Monday, November 10, 2014

The Internet of Things and what it means to architects and residents

The simplest kind of automation device, is a motion sensor connected to a light bulb. When a person trips the sensor, the light comes on for a specified interval.

When we were working on robotic vacuum cleaners, the one concept was, how could we use the same robotic vacuum cleaner as a robot for survelliance.

It is all quite simple, all you need is a 3G enabled robot which is directly streaming video from a camera embedded in the robot.

So this is one example of how equipment bought for cleaning, can be used for surveilliance.

The next is the concept of interlinked CCTVs, where multiple CCTVs can be connected to one central room, where any disturbances, can be viewed and the immediate notifications sent out.

From here, think of the event linked interlinked CCTV, where multiple CCTVs from 10 different houses are connected to motion and light sensors, hence only when someone trips the motion sensor literally, the CCTV lights up. This ensures that the security person only focusses where actual disturbances have occured.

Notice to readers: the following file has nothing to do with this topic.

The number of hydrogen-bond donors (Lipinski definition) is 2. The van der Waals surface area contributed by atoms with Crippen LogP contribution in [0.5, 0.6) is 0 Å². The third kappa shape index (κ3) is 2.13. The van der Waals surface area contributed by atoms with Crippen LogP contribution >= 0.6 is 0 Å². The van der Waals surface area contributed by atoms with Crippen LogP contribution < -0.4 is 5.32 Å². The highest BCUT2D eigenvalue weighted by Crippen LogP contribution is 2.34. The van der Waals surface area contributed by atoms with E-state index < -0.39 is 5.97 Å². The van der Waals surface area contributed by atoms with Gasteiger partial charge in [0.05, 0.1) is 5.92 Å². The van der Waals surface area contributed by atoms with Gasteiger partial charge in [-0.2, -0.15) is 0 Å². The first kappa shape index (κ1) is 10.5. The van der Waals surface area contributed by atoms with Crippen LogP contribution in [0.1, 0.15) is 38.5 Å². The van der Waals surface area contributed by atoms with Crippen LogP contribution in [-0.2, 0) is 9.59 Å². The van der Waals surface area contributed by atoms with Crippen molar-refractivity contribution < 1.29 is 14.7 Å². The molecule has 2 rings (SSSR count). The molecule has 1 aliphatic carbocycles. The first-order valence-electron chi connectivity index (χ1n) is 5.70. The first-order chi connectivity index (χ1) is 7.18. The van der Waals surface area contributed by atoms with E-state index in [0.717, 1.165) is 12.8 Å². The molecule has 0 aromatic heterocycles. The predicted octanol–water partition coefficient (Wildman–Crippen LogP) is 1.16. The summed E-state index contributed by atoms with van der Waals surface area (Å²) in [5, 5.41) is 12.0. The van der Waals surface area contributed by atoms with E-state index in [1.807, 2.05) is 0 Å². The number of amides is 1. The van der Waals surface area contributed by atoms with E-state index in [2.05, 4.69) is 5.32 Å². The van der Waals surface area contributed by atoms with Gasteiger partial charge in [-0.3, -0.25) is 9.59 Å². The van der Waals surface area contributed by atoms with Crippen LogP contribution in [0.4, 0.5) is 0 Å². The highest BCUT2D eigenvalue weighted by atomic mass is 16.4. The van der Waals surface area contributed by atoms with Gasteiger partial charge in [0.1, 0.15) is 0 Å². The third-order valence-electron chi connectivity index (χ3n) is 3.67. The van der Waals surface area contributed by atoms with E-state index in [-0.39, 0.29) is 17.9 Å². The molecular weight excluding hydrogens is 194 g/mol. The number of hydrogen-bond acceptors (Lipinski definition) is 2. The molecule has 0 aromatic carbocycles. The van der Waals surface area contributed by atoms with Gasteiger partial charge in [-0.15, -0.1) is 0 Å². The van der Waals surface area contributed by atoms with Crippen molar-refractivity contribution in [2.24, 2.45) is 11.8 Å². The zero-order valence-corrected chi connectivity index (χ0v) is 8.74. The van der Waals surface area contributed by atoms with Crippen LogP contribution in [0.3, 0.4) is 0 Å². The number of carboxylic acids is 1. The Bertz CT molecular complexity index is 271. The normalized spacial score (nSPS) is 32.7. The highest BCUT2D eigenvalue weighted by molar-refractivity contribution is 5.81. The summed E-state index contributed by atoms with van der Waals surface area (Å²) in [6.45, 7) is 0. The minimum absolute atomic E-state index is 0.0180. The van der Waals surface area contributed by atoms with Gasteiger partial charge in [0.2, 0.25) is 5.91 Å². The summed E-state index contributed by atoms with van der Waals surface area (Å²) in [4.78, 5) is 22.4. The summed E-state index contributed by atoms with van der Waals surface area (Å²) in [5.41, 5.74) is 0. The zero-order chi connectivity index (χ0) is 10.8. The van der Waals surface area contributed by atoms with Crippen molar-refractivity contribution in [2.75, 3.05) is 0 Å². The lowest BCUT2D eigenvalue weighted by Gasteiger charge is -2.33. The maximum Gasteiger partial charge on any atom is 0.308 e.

Now the problem, for most architects, is feedback, like due to a certain design,
  • How is the WiFi coverage through out the house?
  • What is the average amount of light falling in the key areas in the house.
  • How is the water consumption, is it affecting the water table for the entire community.
  • What is the amount of sunlight currently falling on the property, is it enough to take the property off the grid?
This, for me, is the beauty of the Internet of things, since  little data collected from every device, will be enough for architects and designers in the area, to better their designs and make them more sustainable, more one with the environment.

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